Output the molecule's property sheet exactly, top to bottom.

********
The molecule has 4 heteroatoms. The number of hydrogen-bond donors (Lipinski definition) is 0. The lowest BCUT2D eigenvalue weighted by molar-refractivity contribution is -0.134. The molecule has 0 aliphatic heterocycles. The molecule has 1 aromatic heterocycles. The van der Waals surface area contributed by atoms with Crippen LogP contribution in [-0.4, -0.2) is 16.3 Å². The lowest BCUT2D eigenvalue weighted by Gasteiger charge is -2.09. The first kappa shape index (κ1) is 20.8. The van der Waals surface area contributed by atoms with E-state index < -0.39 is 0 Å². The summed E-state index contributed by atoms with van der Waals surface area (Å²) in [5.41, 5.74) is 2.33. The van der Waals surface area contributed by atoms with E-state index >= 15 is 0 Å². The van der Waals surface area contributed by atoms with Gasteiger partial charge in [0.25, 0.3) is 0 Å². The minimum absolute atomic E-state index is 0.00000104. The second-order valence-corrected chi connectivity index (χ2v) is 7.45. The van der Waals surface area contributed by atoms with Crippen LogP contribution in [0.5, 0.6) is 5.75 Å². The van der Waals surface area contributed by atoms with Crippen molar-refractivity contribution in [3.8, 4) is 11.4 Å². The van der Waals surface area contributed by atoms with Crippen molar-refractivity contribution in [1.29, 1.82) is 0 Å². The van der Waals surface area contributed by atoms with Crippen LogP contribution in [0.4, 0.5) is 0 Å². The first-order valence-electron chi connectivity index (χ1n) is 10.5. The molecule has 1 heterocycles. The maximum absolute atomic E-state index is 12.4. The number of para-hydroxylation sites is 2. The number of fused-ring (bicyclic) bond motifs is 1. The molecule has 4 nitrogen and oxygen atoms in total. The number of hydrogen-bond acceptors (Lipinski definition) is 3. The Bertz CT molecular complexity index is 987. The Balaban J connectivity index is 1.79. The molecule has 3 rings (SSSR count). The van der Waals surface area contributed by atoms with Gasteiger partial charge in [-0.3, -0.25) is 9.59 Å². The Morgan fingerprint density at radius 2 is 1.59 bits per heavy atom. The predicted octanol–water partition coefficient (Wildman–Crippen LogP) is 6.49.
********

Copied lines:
The molecule has 4 heteroatoms. The number of hydrogen-bond donors (Lipinski definition) is 0. The lowest BCUT2D eigenvalue weighted by molar-refractivity contribution is -0.134. The molecule has 0 aliphatic heterocycles. The molecule has 1 aromatic heterocycles. The van der Waals surface area contributed by atoms with Crippen LogP contribution in [-0.4, -0.2) is 16.3 Å². The lowest BCUT2D eigenvalue weighted by Gasteiger charge is -2.09. The first kappa shape index (κ1) is 20.8. The van der Waals surface area contributed by atoms with E-state index < -0.39 is 0 Å². The summed E-state index contributed by atoms with van der Waals surface area (Å²) in [5.41, 5.74) is 2.33. The van der Waals surface area contributed by atoms with E-state index >= 15 is 0 Å². The van der Waals surface area contributed by atoms with Gasteiger partial charge in [0.25, 0.3) is 0 Å². The minimum absolute atomic E-state index is 0.00000104. The second-order valence-corrected chi connectivity index (χ2v) is 7.45. The van der Waals surface area contributed by atoms with Crippen LogP contribution in [0.5, 0.6) is 5.75 Å². The van der Waals surface area contributed by atoms with Crippen molar-refractivity contribution in [3.8, 4) is 11.4 Å². The van der Waals surface area contributed by atoms with Crippen molar-refractivity contribution in [1.29, 1.82) is 0 Å². The van der Waals surface area contributed by atoms with Crippen LogP contribution in [0.4, 0.5) is 0 Å². The first-order valence-electron chi connectivity index (χ1n) is 10.5. The molecule has 1 heterocycles. The maximum absolute atomic E-state index is 12.4. The number of para-hydroxylation sites is 2. The number of fused-ring (bicyclic) bond motifs is 1. The molecule has 4 nitrogen and oxygen atoms in total. The number of hydrogen-bond acceptors (Lipinski definition) is 3. The Bertz CT molecular complexity index is 987. The Balaban J connectivity index is 1.79. The molecule has 3 rings (SSSR count). The van der Waals surface area contributed by atoms with Gasteiger partial charge in [-0.3, -0.25) is 9.59 Å². The Morgan fingerprint density at radius 2 is 1.59 bits per heavy atom. The predicted octanol–water partition coefficient (Wildman–Crippen LogP) is 6.49.